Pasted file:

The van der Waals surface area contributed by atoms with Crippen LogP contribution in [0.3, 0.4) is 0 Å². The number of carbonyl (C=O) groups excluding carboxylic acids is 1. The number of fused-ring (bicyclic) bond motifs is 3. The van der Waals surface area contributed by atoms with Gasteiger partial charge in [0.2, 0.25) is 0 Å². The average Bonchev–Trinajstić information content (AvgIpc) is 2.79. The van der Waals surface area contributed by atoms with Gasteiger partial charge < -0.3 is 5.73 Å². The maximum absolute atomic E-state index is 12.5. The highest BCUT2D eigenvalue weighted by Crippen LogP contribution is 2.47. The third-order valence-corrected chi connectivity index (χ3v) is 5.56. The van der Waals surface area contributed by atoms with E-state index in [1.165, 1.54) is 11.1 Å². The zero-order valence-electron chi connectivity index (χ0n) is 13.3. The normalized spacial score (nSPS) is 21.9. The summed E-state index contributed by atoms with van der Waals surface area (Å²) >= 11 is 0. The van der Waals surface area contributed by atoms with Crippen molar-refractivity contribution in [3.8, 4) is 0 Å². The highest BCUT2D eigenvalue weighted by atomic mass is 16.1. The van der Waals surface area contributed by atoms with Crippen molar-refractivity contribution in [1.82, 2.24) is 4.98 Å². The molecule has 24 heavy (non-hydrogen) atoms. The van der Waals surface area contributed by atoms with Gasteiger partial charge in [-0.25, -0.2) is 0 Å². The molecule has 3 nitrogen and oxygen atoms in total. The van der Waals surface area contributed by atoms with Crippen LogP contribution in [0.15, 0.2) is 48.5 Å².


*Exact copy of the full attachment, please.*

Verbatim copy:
The van der Waals surface area contributed by atoms with Crippen LogP contribution in [0.3, 0.4) is 0 Å². The number of carbonyl (C=O) groups excluding carboxylic acids is 1. The number of fused-ring (bicyclic) bond motifs is 3. The van der Waals surface area contributed by atoms with Gasteiger partial charge in [0.2, 0.25) is 0 Å². The average Bonchev–Trinajstić information content (AvgIpc) is 2.79. The van der Waals surface area contributed by atoms with Gasteiger partial charge < -0.3 is 5.73 Å². The maximum absolute atomic E-state index is 12.5. The highest BCUT2D eigenvalue weighted by Crippen LogP contribution is 2.47. The third-order valence-corrected chi connectivity index (χ3v) is 5.56. The van der Waals surface area contributed by atoms with E-state index in [1.165, 1.54) is 11.1 Å². The zero-order valence-electron chi connectivity index (χ0n) is 13.3. The normalized spacial score (nSPS) is 21.9. The summed E-state index contributed by atoms with van der Waals surface area (Å²) >= 11 is 0. The van der Waals surface area contributed by atoms with Crippen molar-refractivity contribution in [3.8, 4) is 0 Å². The highest BCUT2D eigenvalue weighted by atomic mass is 16.1. The van der Waals surface area contributed by atoms with Crippen molar-refractivity contribution in [1.82, 2.24) is 4.98 Å². The molecule has 24 heavy (non-hydrogen) atoms. The van der Waals surface area contributed by atoms with Gasteiger partial charge in [-0.25, -0.2) is 0 Å². The molecule has 3 nitrogen and oxygen atoms in total. The van der Waals surface area contributed by atoms with Crippen LogP contribution in [0.15, 0.2) is 48.5 Å².